30 April, 2017

Exchange of Views on the Priorities and the Strategies of the EU in the area of CFSP and CSDP

During the second day of the Inter-Parliamentary Conference for the Common Foreign and Security Policy (CFSP) and the Common Security and Defence Policy (CSDP), I took part in an Exchange of Views on the Priorities and the Strategies of the EU in the area of CFSP and CSDP.

The opening remarks were offered by Hon. Carmelo Abela, Minister for Home Affairs and National Security of Malta – the host country of the event, while the keynote speech was given by Mrs. Federica Mogherini, High Representative of the European Union for Foreign Affairs and Security Policy and Vice-President of the European Commission.

The following text reflects the intervention I held during this Exchange of Views:

As yesterday conclusions were underlying, our Union is one of the greatest achievements in European history. It has brought peace, stability and prosperity to 500 million citizens.

Still, this achievement is not something that cannot be undone – we have the recent troubling example of the Brexit. Also, it needs our full attention and determination to protect it from more or less clear threats that are coming both from outside and from within.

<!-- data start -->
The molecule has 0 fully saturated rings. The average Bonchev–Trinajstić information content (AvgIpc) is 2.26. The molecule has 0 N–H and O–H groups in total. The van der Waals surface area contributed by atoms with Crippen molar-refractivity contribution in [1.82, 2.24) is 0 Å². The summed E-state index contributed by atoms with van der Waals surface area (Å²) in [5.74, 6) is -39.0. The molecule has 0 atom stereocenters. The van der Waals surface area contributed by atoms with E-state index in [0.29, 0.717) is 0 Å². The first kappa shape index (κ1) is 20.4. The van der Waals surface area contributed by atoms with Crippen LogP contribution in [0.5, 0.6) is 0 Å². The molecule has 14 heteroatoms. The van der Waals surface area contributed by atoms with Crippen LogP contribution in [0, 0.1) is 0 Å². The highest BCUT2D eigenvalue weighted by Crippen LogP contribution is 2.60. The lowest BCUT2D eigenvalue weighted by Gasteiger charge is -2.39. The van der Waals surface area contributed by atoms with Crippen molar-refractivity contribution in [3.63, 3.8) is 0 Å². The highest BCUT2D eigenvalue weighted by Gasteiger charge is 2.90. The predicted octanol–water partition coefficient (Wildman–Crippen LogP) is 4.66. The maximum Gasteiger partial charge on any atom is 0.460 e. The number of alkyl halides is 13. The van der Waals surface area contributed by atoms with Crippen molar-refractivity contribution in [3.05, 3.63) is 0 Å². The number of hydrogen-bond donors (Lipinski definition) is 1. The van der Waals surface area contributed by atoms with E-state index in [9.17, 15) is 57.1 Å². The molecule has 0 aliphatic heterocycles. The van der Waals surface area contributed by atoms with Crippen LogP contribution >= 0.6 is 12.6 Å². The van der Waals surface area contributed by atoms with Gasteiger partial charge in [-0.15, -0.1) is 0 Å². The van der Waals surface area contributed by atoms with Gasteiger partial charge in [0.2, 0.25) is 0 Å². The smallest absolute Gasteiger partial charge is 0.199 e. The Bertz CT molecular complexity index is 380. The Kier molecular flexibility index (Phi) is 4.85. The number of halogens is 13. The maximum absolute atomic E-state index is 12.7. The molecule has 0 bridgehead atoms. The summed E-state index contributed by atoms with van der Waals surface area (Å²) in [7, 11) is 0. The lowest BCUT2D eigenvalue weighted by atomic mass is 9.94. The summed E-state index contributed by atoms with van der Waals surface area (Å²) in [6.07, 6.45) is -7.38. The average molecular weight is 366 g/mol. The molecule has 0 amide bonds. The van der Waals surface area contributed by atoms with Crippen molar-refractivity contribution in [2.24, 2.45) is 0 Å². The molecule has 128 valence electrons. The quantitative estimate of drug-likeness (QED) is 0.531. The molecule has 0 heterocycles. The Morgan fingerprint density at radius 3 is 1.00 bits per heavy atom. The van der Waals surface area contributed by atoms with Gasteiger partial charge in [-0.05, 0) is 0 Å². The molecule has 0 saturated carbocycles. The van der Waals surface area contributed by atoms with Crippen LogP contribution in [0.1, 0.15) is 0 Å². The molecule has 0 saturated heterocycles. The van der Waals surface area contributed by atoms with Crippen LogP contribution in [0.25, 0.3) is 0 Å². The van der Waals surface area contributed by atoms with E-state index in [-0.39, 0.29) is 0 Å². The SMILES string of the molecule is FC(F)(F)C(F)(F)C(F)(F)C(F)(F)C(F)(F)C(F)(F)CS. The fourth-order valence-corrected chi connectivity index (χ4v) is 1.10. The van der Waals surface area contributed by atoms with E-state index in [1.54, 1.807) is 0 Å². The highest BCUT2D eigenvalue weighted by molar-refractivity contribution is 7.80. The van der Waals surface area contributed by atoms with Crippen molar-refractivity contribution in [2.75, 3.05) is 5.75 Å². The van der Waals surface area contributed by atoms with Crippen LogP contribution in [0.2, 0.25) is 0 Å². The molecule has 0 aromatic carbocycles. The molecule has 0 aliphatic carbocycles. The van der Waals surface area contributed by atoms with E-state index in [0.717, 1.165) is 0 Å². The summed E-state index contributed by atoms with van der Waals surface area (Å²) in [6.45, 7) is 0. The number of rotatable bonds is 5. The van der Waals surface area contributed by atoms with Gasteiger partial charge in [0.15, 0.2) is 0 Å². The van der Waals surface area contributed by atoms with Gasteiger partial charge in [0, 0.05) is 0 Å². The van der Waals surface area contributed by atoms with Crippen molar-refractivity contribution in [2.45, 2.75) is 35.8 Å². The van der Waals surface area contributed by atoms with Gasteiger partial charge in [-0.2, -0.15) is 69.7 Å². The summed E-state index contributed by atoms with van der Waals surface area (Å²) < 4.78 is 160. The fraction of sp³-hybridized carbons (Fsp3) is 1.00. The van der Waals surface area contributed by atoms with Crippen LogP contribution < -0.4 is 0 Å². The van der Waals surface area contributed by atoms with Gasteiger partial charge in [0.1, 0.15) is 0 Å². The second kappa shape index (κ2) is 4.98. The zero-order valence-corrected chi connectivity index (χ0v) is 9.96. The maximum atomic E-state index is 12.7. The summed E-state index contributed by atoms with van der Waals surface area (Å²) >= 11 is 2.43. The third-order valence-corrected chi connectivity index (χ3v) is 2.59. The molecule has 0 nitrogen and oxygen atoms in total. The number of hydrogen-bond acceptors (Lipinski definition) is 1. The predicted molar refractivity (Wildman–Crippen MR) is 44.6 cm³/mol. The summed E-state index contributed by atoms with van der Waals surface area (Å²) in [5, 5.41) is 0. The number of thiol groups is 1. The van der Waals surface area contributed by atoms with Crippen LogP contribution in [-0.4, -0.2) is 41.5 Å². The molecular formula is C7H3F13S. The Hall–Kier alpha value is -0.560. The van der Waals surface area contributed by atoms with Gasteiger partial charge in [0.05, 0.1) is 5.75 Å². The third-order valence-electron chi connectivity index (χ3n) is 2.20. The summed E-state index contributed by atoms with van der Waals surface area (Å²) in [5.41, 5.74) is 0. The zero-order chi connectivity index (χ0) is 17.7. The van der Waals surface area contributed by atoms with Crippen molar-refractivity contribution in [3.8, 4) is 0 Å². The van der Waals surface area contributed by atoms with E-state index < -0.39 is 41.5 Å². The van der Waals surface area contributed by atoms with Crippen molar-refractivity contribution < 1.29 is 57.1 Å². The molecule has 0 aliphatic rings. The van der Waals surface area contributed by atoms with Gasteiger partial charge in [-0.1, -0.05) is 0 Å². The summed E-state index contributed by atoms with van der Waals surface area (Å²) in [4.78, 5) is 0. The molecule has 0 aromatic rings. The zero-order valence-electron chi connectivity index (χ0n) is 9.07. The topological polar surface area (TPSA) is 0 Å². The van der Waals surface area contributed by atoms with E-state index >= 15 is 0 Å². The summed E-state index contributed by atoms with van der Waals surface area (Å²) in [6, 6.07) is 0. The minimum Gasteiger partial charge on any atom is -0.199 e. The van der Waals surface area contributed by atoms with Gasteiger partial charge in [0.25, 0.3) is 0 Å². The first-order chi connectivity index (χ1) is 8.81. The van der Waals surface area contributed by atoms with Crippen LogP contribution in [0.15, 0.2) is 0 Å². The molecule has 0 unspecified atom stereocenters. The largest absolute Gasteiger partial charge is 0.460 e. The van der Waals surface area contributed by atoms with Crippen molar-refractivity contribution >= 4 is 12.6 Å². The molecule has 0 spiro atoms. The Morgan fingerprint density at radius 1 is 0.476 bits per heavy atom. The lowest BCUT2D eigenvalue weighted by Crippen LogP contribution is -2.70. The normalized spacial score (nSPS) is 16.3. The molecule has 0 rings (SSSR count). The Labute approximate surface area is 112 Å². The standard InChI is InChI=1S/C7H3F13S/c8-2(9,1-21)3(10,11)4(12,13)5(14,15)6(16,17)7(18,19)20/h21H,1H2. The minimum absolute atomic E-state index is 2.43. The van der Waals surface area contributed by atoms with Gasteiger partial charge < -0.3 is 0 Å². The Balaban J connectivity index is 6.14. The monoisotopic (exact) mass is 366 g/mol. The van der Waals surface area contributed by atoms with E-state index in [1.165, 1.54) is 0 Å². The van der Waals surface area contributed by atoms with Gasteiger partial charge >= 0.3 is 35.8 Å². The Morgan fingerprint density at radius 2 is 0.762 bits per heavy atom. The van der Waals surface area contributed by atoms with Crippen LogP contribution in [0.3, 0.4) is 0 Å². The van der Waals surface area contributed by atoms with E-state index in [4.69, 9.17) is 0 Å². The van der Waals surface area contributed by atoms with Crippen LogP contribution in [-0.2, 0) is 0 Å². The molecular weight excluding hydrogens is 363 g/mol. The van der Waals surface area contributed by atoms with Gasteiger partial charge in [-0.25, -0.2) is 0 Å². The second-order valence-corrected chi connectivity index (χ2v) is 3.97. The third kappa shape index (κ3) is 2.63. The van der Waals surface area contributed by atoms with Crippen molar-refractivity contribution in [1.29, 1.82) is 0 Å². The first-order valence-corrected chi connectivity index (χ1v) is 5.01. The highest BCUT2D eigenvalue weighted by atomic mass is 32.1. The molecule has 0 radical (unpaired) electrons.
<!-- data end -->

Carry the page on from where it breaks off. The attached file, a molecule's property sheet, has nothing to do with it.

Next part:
The landscape around EU changed drastically in the last 5-6 years and not only that we are surrounded by conflicts, but some of these pose a direct threat to our citizens. We still lack the proper defense mechanism and we are vulnerable to contamination.

It is not only about terrorism but also about new, unconventional hybrid threats that took a new twist, first using the Internet, and later the Social Networks.

We must focus our priorities on these new threats, especially because, they may not involve tanks and rockets, but they are rather much more insidious and dangerous. We just got glimpses of the potential threat coming from the manipulation and propaganda mechanisms owned by Russia, which most of the 500 million citizens are still completely unaware of.

This request of us determination, efficiency and, in no way positions like those that I heard in the European Parliament, questioning “who can have the authority to say what is true and what is false?”

I also believe that EU has profound interest in reestablishing UN Security Council functionality. Let’s not forget that United Nation was the global response to the atrocities witnessed by the first half of the 20th Century. The Security Council is the highest authority in what regards peace and security. Lately we saw it completely incapable of taking decisions regarding the situation in Syria because of the Russian opposition and vetoing.

EU is a global power and a responsible international stakeholder and must use its influence to convince Russia that, what today seems to be in the momentary advantage of Moscow, tomorrow can prove to be the exact opposite. On this matter, both EU as a whole and the Member States in their bilateral relations must have a single voice, backed by our immense resources of soft power and by our traditional allies, especially US.